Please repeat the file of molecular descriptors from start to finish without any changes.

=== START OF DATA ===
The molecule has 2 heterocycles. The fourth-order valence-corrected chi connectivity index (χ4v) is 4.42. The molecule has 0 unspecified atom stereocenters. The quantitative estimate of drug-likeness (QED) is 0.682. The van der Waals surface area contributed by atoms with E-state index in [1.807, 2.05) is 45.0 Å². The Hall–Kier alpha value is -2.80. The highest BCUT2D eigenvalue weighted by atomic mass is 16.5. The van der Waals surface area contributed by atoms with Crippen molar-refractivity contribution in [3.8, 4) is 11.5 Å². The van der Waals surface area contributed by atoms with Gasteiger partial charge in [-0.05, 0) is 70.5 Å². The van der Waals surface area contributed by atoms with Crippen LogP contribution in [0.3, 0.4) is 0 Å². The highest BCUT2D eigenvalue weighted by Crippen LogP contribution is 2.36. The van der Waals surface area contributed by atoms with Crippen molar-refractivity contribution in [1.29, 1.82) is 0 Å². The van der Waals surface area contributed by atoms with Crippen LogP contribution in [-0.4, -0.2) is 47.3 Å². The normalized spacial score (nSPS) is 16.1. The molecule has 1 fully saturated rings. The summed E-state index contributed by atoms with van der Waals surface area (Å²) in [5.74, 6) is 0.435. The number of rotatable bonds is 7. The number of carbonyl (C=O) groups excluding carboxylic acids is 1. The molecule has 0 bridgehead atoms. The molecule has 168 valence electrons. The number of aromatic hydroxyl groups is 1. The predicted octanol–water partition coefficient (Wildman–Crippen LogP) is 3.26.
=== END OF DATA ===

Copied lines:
The molecule has 2 heterocycles. The fourth-order valence-corrected chi connectivity index (χ4v) is 4.42. The molecule has 0 unspecified atom stereocenters. The quantitative estimate of drug-likeness (QED) is 0.682. The van der Waals surface area contributed by atoms with E-state index in [1.807, 2.05) is 45.0 Å². The Hall–Kier alpha value is -2.80. The highest BCUT2D eigenvalue weighted by atomic mass is 16.5. The van der Waals surface area contributed by atoms with Crippen molar-refractivity contribution in [3.8, 4) is 11.5 Å². The van der Waals surface area contributed by atoms with Gasteiger partial charge in [-0.05, 0) is 70.5 Å². The van der Waals surface area contributed by atoms with Crippen LogP contribution in [0.3, 0.4) is 0 Å². The highest BCUT2D eigenvalue weighted by Crippen LogP contribution is 2.36. The van der Waals surface area contributed by atoms with Crippen molar-refractivity contribution in [1.29, 1.82) is 0 Å². The van der Waals surface area contributed by atoms with Crippen LogP contribution in [-0.4, -0.2) is 47.3 Å². The normalized spacial score (nSPS) is 16.1. The molecule has 1 fully saturated rings. The summed E-state index contributed by atoms with van der Waals surface area (Å²) in [5.74, 6) is 0.435. The number of rotatable bonds is 7. The number of carbonyl (C=O) groups excluding carboxylic acids is 1. The molecule has 0 bridgehead atoms. The molecule has 168 valence electrons. The number of aromatic hydroxyl groups is 1. The predicted octanol–water partition coefficient (Wildman–Crippen LogP) is 3.26.